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Can you retrofit brakes to Dynafit bindings?

post #1 of 8
Thread Starter 

 

Hi All,

 

i'm very new to the touring world.  I was sold a brand new set up by an AT racer and for him it's all about the weight.  For this reason he insisted i get leashes rather than brakes.  Not having any idea i went with his suggestion.  Bad mistake i know!

 

However, now I hate the leashes because i think they're dangerous and because they are a total pain to have to attach all the time.  Not to mention my fear of losing a ski when i take them off to remove the skins.

 

So i've looked closely at the bindings and i can't see any information on them to indicate what specific type of Dynafit bindings they are (again showing my inexperience here!).  But i want to fit brakes and ditch the leashes.  Is this possible or do i need to buy a new binding?

 

Thanks!

-ian.

post #2 of 8

Some Dynafit models, such as the  TLT Speed, don't accept brakes. Most of the other recent models accept brakes, I believe.

 

For more on the bindings and other parts, go to the Dynafit website: http://www.dynafit.com/ or to the Wildsnow Dynafit FAQs page: http://www.wildsnow.com/articles/dynafit_faq/dynafit_faq1.html

post #3 of 8

I agree it should eb really easy to verify your model and brakes may be available.  But here is my advice.  Keep the leashes.  Leashes work.  If you are serious about BC skiing then go ski with the leashes for a while.  You will be just as crazy about weight as your friend much quicker than you would expect is my guess.

 

If an area is seriously rowdy and you are worried about falling with leashes on, just don't use them.  Sound crazy?  Number one rule of BC skiing is don't fall.  If you are in an area where a serious fall might occur, then brakes won't stop your skis anyway.  I have seen skis go 1000 feet down Cornice at Mammoth Mountain dozens of times, the brakes just add flair from mini-rooster tails.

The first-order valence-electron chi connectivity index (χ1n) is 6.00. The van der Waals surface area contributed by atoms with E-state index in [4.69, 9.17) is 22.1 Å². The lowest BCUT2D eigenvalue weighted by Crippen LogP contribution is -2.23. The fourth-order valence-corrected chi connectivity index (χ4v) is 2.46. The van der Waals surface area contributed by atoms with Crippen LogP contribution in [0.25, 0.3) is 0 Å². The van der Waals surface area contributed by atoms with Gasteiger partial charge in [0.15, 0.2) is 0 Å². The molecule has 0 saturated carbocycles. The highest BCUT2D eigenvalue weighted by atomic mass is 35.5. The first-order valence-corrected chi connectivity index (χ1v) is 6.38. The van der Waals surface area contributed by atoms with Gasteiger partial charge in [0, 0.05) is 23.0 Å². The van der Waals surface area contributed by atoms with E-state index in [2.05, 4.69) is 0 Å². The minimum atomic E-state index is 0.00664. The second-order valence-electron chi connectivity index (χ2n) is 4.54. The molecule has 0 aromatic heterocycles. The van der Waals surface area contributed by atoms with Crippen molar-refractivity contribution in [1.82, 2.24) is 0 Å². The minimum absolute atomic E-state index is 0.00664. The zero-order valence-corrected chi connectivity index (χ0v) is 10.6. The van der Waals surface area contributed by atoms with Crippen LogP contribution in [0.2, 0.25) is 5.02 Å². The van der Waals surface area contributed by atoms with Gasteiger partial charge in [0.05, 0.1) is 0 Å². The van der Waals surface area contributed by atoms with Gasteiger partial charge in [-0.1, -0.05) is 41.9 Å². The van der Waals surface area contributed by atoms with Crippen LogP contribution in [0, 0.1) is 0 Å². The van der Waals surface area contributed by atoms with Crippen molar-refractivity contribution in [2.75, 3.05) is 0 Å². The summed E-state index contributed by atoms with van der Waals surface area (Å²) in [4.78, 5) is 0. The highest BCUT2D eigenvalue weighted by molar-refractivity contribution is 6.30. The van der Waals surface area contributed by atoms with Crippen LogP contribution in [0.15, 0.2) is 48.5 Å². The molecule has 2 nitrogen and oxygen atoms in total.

And if you need brakes to use the skis at the resort, Don't.  Dynafits are designed to tour, not do long crusher days at resorts getting abused.  Your skis will thank you.

 

light is right

post #4 of 8

Personally I like the brakes a lot more than leashes because they (generally) keep the ski where I put them during transitions and when I'm ripping skins and putting them on and even when I fall (lol at the #1 rule).  Plus they only weigh 100 g or so.  It's kind of discouraging if, at the top of the climb, you set you skis down or stand them in snow and a gust or inattention sends them screaming down the hill like a scorched cat.  

 

If the OP can figure out what model they are, or post a picture we can figure out if they are Speeds or not.  Is there any writing on the heel piece at all (like FT or ST), or did you happen to save the packaging?  Most likely the brakes can be added.  

post #5 of 8